The biggest change, of course, is that the iPhone 6 and 6 Plus features screen sizes much bigger than earlier iPhones. Picking which one is the right for you is the first decision iPhone buyers had to make this year. I chose the iPhone 6 because it's more portable.
My initial impression of the 4.7-in. screen: it's a great screen. The iPhone 6 display is larger than, but just as pixel-dense (326 pixels per inch) as the older iPhone 5/5C/5S, and the viewing angles are insane. While there is some slight shifting when viewing off center, colors retain a remarkable consistency — even at extreme angles. Apple calls these screens Retina HD displays — the 6 Plus packs 401 pixels per inch on its display — and the improvements are worthy of the new name.
The iPhone 6 doesn't have the most pixel-dense or largest screen out there, but what it does have won't bring in complaints from new owners. Images, text and videos are well saturated, sharp and bright.
How big is too big?
What may bring complaints, though, is the size of the display, which extends a tad beyond my limits of comfortable one-handed operation. I have already found myself shifting the iPhone 6 more often in hand to compensate for the larger size. And I have quickly learned to appreciate the new feature called Reachability, which lowers some of the interface closer to where your thumb is located when the Home button is touched twice. It's a smart and useful feature that goes a long way to reducing the amount of yoga your thumb must accomplish to reach the top-most interface elements and the Notification area.
I do enjoy the larger viewing area for reading, games and videos, though I wish the iPhone's frame had been shrunk a bit to hug the screen more. I'll also be glad when all third-party apps have been optimized for the larger sizes. As it stands, those apps that haven't yet been updated are scaled up to full screen, which is useful if you have poor vision, but results in a softer look and sometimes blurry interface elements. For those apps, the additional screen size is largely a waste until they're redesigned.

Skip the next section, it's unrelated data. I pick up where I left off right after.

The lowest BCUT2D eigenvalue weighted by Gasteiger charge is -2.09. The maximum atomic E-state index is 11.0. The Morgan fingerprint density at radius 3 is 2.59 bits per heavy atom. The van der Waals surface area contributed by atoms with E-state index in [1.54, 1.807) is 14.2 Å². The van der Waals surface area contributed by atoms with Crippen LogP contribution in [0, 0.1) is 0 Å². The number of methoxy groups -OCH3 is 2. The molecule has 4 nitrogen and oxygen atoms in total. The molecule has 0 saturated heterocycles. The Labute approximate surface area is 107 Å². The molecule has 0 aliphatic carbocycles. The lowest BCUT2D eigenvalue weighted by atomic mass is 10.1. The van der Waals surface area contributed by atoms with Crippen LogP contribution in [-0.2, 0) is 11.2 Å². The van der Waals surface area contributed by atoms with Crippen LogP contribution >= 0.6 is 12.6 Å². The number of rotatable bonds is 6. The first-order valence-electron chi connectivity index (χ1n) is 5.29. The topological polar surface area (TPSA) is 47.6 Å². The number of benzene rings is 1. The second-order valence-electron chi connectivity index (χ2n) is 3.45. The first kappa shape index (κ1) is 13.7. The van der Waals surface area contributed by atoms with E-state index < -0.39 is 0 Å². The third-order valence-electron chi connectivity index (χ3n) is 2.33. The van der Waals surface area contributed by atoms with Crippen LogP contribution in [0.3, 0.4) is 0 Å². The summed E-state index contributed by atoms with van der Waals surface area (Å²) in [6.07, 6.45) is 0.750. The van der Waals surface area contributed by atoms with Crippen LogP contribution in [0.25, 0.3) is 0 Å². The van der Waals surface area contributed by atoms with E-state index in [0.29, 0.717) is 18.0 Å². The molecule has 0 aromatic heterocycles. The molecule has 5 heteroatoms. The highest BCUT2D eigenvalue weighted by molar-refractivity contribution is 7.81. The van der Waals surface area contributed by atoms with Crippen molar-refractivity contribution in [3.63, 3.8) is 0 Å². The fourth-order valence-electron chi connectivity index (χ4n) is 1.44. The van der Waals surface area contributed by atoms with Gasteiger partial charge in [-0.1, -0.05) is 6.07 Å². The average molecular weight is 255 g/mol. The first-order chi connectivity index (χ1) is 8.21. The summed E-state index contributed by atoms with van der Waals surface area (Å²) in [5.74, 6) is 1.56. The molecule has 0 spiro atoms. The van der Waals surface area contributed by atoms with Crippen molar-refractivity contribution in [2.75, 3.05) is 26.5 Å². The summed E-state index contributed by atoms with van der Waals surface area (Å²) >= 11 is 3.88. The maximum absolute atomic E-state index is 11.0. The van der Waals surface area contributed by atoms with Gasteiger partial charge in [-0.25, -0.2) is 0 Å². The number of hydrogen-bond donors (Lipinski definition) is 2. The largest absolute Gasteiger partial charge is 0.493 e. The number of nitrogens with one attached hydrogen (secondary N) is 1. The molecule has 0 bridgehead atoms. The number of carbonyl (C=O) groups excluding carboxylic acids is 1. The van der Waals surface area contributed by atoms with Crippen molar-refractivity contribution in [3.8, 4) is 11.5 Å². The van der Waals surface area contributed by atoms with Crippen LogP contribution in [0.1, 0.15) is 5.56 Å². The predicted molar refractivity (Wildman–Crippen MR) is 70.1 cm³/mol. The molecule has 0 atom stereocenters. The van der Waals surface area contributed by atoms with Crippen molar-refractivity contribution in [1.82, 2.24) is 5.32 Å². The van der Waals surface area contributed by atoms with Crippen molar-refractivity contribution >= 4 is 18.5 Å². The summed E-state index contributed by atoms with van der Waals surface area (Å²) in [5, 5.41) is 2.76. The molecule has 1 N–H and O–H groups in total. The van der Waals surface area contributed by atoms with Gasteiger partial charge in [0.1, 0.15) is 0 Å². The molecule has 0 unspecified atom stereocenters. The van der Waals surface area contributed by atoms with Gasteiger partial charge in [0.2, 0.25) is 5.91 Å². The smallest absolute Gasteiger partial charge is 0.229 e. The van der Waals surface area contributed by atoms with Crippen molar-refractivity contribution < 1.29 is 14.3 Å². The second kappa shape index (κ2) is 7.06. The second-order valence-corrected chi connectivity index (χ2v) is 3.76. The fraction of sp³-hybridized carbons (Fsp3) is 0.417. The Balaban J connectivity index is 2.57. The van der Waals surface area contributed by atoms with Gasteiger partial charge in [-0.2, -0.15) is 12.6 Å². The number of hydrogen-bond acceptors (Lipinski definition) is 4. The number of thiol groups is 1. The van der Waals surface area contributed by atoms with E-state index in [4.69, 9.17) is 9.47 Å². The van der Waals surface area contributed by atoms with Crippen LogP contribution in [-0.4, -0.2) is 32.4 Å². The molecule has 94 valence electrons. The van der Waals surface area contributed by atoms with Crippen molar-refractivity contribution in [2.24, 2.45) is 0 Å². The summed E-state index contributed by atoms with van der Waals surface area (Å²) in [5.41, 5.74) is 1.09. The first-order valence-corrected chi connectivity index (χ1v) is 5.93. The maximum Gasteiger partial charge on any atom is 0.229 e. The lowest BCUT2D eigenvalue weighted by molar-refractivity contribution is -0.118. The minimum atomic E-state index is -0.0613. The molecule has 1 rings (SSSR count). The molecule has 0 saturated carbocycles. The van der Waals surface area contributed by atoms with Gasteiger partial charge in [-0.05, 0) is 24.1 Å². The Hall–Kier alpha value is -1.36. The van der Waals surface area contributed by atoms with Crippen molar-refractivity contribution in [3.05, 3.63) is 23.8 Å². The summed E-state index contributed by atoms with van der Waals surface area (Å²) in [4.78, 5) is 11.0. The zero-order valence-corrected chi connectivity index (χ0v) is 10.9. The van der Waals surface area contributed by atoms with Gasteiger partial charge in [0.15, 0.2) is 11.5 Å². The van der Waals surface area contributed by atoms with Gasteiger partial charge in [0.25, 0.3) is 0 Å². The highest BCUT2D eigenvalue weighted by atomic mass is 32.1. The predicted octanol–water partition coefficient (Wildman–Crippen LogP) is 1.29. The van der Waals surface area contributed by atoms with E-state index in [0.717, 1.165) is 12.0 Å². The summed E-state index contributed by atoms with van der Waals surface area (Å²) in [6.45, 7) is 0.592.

I've long been a fan of the iPhone 5 and 5S designs. Last year, I was keen to get the white/silver 5S because of the way the chamfered edges haloed light around the white-framed display (in concert with how light played off the metallic Touch ID ring). The look and overall design really appealed to me and pulled me away from my usual space gray/black models.
This year's iPhone 6 and 6 Plus loses the reflective chamfered edges in favor of a sleek and thin pill-shaped profile, featuring a glass front that tapers into a smooth curve to meet the anodized aluminum body. On the Space Gray model, the entire front of the iPhone is cloaked in black, with components like the camera, sensors and even the display borders barely visible. The result is that the front of the new iPhone delivers a sleek, nearly unbroken black shine.
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